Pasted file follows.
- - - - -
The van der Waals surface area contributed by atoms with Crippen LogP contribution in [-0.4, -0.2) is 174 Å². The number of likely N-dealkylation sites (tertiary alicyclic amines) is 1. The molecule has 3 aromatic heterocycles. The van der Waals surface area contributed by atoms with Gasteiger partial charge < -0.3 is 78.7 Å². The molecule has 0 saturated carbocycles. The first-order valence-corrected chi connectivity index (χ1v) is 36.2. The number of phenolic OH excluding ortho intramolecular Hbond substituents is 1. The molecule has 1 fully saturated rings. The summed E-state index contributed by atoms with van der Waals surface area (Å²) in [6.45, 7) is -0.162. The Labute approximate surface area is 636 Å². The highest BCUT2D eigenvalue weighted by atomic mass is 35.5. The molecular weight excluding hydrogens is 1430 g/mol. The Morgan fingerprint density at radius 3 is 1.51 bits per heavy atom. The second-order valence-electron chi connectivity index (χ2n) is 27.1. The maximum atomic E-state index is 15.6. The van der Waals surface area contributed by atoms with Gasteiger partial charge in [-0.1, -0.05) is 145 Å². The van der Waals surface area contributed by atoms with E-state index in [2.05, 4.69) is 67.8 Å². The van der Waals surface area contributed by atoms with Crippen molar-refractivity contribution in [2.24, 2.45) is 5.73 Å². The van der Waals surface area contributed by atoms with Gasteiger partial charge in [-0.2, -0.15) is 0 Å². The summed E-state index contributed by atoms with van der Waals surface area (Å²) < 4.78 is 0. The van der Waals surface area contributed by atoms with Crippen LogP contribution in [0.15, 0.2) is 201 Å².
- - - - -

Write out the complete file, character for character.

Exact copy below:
The van der Waals surface area contributed by atoms with Crippen LogP contribution in [-0.4, -0.2) is 174 Å². The number of likely N-dealkylation sites (tertiary alicyclic amines) is 1. The molecule has 3 aromatic heterocycles. The van der Waals surface area contributed by atoms with Gasteiger partial charge < -0.3 is 78.7 Å². The molecule has 0 saturated carbocycles. The first-order valence-corrected chi connectivity index (χ1v) is 36.2. The number of phenolic OH excluding ortho intramolecular Hbond substituents is 1. The molecule has 1 fully saturated rings. The summed E-state index contributed by atoms with van der Waals surface area (Å²) in [6.45, 7) is -0.162. The Labute approximate surface area is 636 Å². The highest BCUT2D eigenvalue weighted by atomic mass is 35.5. The molecular weight excluding hydrogens is 1430 g/mol. The Morgan fingerprint density at radius 3 is 1.51 bits per heavy atom. The second-order valence-electron chi connectivity index (χ2n) is 27.1. The maximum atomic E-state index is 15.6. The van der Waals surface area contributed by atoms with Gasteiger partial charge in [-0.1, -0.05) is 145 Å². The van der Waals surface area contributed by atoms with E-state index in [2.05, 4.69) is 67.8 Å². The van der Waals surface area contributed by atoms with Crippen molar-refractivity contribution in [2.24, 2.45) is 5.73 Å². The van der Waals surface area contributed by atoms with Gasteiger partial charge in [-0.2, -0.15) is 0 Å². The summed E-state index contributed by atoms with van der Waals surface area (Å²) < 4.78 is 0. The van der Waals surface area contributed by atoms with Crippen LogP contribution in [0.15, 0.2) is 201 Å².